Mary Agnes Herman is helped out of Lac Ste. Anne after walking 429 kilometres to the pilgrimage site. Photo by Lincoln Ho

An epic pilgrimage trek at Lac Ste. Anne

By  Chris Berthelot, Canadian Catholic News
  • August 23, 2018

LAC STE ANNE COUNTY, Alta. – She finally made it. 

Arm-in-arm with her son and granddaughter, Mary Agnes Herman slowly stepped into the cool waters of Lac Ste. Anne. Dipping her fingers into the water and making the sign of the cross, she began to pray. 

With that, the 82-year-old completed her own pilgrimage to Lac Ste. Anne — named after Jesus’ grandmother — for the first time. Herman walked all 429 kilometres from her home in northern Alberta to be there.

“I did what I set out to do, I did it,” said Herman, who was inspired to make the three-week journey from her home in Chard, Alta. — 126 kilometres south of Fort McMurray — after she said God called her to Lac Ste. Anne in a dream. 

Herman was one of hundreds who made the annual pilgrimage to Lac Ste. Anne, west of Edmonton, this year. The lake is renowned for its healing waters and for its spiritual significance to Catholics and Indigenous people. Herman is Dene.

Each year, an estimated 30,000 people attend the July pilgrimage.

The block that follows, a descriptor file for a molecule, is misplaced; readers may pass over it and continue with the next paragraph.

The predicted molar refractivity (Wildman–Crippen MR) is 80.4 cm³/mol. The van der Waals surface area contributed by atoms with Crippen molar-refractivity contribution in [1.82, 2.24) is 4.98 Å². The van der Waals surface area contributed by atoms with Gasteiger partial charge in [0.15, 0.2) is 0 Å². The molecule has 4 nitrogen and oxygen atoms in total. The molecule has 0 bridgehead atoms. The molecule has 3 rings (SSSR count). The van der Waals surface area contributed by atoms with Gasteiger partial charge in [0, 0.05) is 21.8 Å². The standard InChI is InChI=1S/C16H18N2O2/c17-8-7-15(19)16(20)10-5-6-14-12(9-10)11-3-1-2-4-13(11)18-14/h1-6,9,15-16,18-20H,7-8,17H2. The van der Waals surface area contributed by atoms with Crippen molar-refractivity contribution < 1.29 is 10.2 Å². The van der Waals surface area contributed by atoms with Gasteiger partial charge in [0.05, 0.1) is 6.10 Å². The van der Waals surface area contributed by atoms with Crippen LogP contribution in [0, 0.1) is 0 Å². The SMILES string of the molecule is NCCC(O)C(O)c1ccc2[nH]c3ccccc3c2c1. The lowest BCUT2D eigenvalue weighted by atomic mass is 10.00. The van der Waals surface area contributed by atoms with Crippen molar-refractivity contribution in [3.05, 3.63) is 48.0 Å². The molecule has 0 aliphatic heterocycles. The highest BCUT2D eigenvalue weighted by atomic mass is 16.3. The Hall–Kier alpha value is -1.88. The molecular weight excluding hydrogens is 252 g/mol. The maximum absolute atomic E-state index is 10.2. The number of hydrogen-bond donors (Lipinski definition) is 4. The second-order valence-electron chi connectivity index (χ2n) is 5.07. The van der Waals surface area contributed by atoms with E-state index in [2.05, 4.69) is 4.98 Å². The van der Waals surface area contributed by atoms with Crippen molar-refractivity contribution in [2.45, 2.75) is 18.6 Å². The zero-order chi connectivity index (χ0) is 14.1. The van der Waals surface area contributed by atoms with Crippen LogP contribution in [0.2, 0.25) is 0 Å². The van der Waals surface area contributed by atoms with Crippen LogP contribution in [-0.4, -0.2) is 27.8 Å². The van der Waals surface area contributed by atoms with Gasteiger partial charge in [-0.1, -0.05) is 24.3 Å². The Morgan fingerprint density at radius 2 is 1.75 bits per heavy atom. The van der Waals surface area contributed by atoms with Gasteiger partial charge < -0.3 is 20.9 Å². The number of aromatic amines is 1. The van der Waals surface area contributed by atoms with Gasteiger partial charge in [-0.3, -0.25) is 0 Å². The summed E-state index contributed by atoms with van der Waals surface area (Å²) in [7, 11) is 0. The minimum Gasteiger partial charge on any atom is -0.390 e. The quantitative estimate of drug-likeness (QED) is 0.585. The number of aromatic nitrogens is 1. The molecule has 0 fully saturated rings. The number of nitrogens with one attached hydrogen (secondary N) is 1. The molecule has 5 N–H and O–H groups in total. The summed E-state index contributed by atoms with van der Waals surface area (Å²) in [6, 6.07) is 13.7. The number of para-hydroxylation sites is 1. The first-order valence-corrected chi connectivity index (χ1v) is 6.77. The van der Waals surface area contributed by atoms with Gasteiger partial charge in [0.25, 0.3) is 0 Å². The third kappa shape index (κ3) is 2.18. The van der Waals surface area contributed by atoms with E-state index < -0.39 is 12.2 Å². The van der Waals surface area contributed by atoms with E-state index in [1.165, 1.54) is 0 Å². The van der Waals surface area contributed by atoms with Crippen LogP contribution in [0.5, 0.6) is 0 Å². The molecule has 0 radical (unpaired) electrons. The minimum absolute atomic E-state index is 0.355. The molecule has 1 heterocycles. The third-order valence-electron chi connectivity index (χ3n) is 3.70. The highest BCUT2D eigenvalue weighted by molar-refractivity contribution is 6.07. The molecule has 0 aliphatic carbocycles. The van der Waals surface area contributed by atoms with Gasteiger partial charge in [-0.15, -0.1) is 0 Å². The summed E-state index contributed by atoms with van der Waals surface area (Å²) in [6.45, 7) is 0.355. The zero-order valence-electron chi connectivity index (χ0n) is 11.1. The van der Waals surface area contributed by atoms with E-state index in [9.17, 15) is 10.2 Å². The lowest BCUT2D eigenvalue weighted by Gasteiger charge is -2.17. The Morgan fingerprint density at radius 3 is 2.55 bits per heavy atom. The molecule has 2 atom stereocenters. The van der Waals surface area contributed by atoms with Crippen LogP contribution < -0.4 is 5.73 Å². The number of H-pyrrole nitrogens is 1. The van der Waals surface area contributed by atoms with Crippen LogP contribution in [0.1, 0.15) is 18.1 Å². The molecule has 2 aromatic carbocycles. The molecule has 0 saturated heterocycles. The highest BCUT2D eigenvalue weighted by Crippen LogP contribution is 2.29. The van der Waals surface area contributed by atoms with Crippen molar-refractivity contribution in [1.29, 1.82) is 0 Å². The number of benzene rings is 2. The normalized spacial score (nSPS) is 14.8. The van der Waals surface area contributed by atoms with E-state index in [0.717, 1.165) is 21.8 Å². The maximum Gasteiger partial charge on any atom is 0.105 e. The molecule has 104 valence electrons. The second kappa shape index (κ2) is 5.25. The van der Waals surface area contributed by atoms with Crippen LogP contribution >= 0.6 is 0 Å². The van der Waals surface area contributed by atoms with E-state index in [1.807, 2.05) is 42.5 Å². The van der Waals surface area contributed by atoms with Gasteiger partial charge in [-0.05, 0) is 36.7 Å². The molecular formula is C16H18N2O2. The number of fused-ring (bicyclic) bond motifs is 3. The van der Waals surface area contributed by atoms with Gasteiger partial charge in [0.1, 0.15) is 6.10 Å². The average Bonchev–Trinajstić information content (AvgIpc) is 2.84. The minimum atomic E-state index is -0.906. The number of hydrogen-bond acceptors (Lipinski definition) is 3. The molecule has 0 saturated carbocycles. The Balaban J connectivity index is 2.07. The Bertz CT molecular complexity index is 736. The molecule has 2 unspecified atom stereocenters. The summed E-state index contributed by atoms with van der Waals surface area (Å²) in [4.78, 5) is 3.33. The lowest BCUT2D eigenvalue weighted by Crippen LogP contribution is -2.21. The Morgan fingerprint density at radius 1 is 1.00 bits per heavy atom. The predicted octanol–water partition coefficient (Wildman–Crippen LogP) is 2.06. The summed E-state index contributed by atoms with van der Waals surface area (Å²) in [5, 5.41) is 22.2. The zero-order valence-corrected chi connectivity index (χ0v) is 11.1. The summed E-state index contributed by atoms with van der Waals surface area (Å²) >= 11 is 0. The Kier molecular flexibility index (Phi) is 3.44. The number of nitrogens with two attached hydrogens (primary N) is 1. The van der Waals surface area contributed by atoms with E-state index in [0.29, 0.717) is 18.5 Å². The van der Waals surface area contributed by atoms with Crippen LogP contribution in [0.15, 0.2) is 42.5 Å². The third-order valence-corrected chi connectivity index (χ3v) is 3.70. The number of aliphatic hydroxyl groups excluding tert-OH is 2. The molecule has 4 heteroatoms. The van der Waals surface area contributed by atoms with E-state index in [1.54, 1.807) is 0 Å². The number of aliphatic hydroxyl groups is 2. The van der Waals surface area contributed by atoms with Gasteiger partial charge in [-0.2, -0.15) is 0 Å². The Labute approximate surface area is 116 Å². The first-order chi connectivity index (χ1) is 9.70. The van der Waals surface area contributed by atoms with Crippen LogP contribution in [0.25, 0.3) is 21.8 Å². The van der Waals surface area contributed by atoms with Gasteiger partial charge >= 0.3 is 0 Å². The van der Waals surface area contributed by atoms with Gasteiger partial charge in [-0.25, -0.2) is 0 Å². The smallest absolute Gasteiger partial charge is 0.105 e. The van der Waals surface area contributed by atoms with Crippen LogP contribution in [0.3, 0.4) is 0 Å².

“It’s important that people come here for the right reason; to find healing in many different ways,” said Francis Whiskeyjack, a Cree elder from the Edmonton area. “This, to me, is a great movement. We’re here as a community, as a congregation, as a fellowship to form that relationship, to meet new friends and renew old friendships, and to acknowledge life.” 

For people like Herman, a Catholic, the pilgrimage is a chance for spiritual renewal. 

On June 28, she started walking an average of 17.8 kms a day until she arrived at Lac Ste. Anne on July 21 — the first day of the pilgrimage — surrounded by family and friends. 

For some, the pilgrimage is an opportunity for healing from physical injuries. There is also emotional healing from personal loss, mental anguish or addictions. 

Whiskeyjack said his own healing happens when he can express his Catholic faith through his Cree language and culture. 

“When I speak and pray in my own language, being a residential school survivor, it means more to me because I can focus and concentrate and really know the meaning of the prayer,” said Whiskeyjack.

For many in the Indigenous community, the pilgrimage is like a homecoming, says Fr. Les Kwiatkowski, pastor of Our Lady of Mercy Parish in nearby Enoch. 

“This is the place where people gather to pray and look for healing, but also very often this is only one time a year where they can meet cousins, relatives, friends, and spend time with them,” said Kwiatkowski. 

“I come here to meet people. Sometimes I see people that I haven’t seen for 30, 40 years. They come from all over the country,” said Alfred Chalifoux, who has been coming from Mearns, Alta., to Lac Ste. Anne for more than 45 years to honour his mother and her Catholic faith. 

(Grandin Media)

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